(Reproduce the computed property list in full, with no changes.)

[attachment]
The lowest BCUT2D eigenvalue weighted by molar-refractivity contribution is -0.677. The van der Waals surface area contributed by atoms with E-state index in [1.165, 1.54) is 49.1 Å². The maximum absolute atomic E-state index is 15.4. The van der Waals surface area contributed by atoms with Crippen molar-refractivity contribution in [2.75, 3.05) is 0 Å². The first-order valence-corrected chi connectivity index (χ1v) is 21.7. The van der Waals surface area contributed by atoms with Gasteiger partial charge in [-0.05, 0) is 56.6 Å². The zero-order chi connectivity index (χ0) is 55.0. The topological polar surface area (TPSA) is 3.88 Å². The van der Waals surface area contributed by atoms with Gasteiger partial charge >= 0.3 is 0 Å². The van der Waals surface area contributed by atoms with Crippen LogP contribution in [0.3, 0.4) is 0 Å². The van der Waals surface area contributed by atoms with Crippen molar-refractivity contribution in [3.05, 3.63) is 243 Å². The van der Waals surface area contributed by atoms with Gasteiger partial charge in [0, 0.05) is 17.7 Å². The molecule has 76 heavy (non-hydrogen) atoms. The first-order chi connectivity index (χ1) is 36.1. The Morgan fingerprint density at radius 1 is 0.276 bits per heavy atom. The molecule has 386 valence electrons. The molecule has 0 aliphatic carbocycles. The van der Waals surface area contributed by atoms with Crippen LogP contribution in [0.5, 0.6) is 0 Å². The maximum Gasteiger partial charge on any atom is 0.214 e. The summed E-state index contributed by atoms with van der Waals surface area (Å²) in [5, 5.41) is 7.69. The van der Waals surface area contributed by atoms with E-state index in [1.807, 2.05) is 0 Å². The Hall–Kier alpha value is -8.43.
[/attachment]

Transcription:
The lowest BCUT2D eigenvalue weighted by molar-refractivity contribution is -0.677. The van der Waals surface area contributed by atoms with E-state index in [1.165, 1.54) is 49.1 Å². The maximum absolute atomic E-state index is 15.4. The van der Waals surface area contributed by atoms with Crippen molar-refractivity contribution in [2.75, 3.05) is 0 Å². The first-order valence-corrected chi connectivity index (χ1v) is 21.7. The van der Waals surface area contributed by atoms with Gasteiger partial charge in [-0.05, 0) is 56.6 Å². The zero-order chi connectivity index (χ0) is 55.0. The topological polar surface area (TPSA) is 3.88 Å². The van der Waals surface area contributed by atoms with Gasteiger partial charge >= 0.3 is 0 Å². The van der Waals surface area contributed by atoms with Crippen LogP contribution in [0.3, 0.4) is 0 Å². The van der Waals surface area contributed by atoms with Crippen molar-refractivity contribution in [3.05, 3.63) is 243 Å². The van der Waals surface area contributed by atoms with Gasteiger partial charge in [0, 0.05) is 17.7 Å². The molecule has 76 heavy (non-hydrogen) atoms. The first-order chi connectivity index (χ1) is 36.1. The Morgan fingerprint density at radius 1 is 0.276 bits per heavy atom. The molecule has 386 valence electrons. The molecule has 0 aliphatic carbocycles. The van der Waals surface area contributed by atoms with Crippen LogP contribution in [0.5, 0.6) is 0 Å². The maximum Gasteiger partial charge on any atom is 0.214 e. The summed E-state index contributed by atoms with van der Waals surface area (Å²) in [5, 5.41) is 7.69. The van der Waals surface area contributed by atoms with E-state index in [1.807, 2.05) is 0 Å². The Hall–Kier alpha value is -8.43.